saintfoster113 karma

Do you have a professional opinion on TRICARE?

DrDanDerksen184 karma

In full disclosure, I served on the TriWest board of directors some years ago - that was the Tricare entity for the western third of the US. From that experience - the beneficiaries (military active duty and dependents in the CHAMPUS triple option plan called Tricare) really seemed to like their options, access and coverage. I think we could learn a lot from Tricare - for example - allowing an insurer like United to bid on a multiyear contract, and then creating a contractual network, held accountable by standard access metrics- such as how long it takes to schedule a routine appointment, how many days until a specialty appointment can be scheduled.

BankshotMcG48 karma

I did a lot of calling for OFA in the run-up to ACA, and everybody I talked to LOVED Tricare. Even if they were against ACA (in which case their reasoning was, "I don't care, I have Tricare.")

DrDanDerksen30 karma

The consumer satisfaction survey responses would validate that comment - in general those on Tricare are as satisfied, or more satisfied than those covered by other types of health insurance.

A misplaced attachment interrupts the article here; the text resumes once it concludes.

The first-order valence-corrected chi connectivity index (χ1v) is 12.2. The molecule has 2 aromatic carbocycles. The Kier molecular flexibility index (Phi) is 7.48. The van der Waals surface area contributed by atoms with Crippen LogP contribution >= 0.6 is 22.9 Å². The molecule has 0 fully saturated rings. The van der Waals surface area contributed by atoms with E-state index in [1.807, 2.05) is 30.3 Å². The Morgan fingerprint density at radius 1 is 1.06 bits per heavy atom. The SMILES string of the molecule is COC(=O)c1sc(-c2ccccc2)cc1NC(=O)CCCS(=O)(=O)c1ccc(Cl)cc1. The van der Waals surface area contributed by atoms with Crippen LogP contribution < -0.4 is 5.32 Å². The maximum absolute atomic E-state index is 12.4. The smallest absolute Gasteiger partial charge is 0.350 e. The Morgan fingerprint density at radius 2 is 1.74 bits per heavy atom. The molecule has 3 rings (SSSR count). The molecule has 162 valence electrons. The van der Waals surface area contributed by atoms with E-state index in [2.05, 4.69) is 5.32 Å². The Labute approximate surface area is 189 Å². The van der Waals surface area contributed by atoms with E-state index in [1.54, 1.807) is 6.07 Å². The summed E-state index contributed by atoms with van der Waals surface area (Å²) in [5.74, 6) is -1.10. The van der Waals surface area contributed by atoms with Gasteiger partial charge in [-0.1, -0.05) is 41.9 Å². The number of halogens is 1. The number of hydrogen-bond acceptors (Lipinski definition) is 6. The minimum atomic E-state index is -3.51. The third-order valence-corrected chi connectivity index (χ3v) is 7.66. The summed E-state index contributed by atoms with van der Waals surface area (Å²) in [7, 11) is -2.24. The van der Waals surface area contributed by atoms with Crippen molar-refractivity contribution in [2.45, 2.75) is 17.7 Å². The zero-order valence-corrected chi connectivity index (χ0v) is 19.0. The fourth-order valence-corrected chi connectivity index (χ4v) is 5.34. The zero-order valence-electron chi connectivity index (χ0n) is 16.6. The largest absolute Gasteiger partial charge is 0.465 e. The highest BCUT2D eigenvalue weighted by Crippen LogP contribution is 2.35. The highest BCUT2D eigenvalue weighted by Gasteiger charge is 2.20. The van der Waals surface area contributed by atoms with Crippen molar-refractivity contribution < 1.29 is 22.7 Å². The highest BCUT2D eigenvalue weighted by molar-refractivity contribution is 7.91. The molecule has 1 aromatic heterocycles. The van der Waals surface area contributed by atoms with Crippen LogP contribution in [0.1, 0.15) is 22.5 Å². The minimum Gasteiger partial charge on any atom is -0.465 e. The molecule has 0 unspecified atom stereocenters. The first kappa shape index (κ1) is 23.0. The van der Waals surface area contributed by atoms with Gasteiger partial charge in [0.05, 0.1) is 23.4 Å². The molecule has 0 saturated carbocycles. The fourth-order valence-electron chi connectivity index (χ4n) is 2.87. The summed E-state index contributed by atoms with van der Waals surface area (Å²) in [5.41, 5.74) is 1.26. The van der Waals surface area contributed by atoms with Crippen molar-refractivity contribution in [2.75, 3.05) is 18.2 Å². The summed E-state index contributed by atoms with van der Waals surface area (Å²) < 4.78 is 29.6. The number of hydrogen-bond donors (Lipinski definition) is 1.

tucson551178 karma

What do you make of the change in rhetoric among Republicans from "Repeal and Replace" to "Repair"? Does this shift indicate that we may have more time before elements of the ACA are dismantled?

DrDanDerksen156 karma

On the front page of the New York Times today, the headline was "Reality Chills Heated Words on Health Law: G.O.P. Ambitions Shift from Quick Repeal." The US health system is unduly complicated and fragmented between public and private coverage. Taking the time necessary to build on the progress, and make coverage and access to care better - means a thoughtful - and hopefully, bipartisan approach. We can do better for the $3.2 Trillion we are spending on health care in our country.